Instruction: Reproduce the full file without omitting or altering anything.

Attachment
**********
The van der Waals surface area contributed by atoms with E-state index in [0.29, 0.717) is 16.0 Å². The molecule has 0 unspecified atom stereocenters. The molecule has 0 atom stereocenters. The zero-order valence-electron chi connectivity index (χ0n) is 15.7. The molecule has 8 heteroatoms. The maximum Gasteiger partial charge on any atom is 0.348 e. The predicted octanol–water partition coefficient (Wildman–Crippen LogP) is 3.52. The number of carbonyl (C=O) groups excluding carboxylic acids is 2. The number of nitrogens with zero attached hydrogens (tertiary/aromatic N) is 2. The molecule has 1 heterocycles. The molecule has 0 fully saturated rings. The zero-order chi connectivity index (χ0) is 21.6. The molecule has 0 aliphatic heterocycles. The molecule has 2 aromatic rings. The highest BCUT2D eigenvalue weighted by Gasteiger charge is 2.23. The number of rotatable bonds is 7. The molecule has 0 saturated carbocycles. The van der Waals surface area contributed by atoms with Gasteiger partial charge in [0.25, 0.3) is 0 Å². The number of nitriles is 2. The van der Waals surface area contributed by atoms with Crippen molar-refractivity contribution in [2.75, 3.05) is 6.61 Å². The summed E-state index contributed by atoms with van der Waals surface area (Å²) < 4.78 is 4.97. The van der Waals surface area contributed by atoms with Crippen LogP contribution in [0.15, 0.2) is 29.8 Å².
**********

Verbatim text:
The van der Waals surface area contributed by atoms with E-state index in [0.29, 0.717) is 16.0 Å². The molecule has 0 unspecified atom stereocenters. The molecule has 0 atom stereocenters. The zero-order valence-electron chi connectivity index (χ0n) is 15.7. The molecule has 8 heteroatoms. The maximum Gasteiger partial charge on any atom is 0.348 e. The predicted octanol–water partition coefficient (Wildman–Crippen LogP) is 3.52. The number of carbonyl (C=O) groups excluding carboxylic acids is 2. The number of nitrogens with zero attached hydrogens (tertiary/aromatic N) is 2. The molecule has 1 heterocycles. The molecule has 0 fully saturated rings. The zero-order chi connectivity index (χ0) is 21.6. The molecule has 0 aliphatic heterocycles. The molecule has 2 aromatic rings. The highest BCUT2D eigenvalue weighted by Gasteiger charge is 2.23. The number of rotatable bonds is 7. The molecule has 0 saturated carbocycles. The van der Waals surface area contributed by atoms with Gasteiger partial charge in [0.25, 0.3) is 0 Å². The number of nitriles is 2. The van der Waals surface area contributed by atoms with Crippen molar-refractivity contribution in [2.75, 3.05) is 6.61 Å². The summed E-state index contributed by atoms with van der Waals surface area (Å²) < 4.78 is 4.97. The van der Waals surface area contributed by atoms with Crippen LogP contribution in [0.15, 0.2) is 29.8 Å².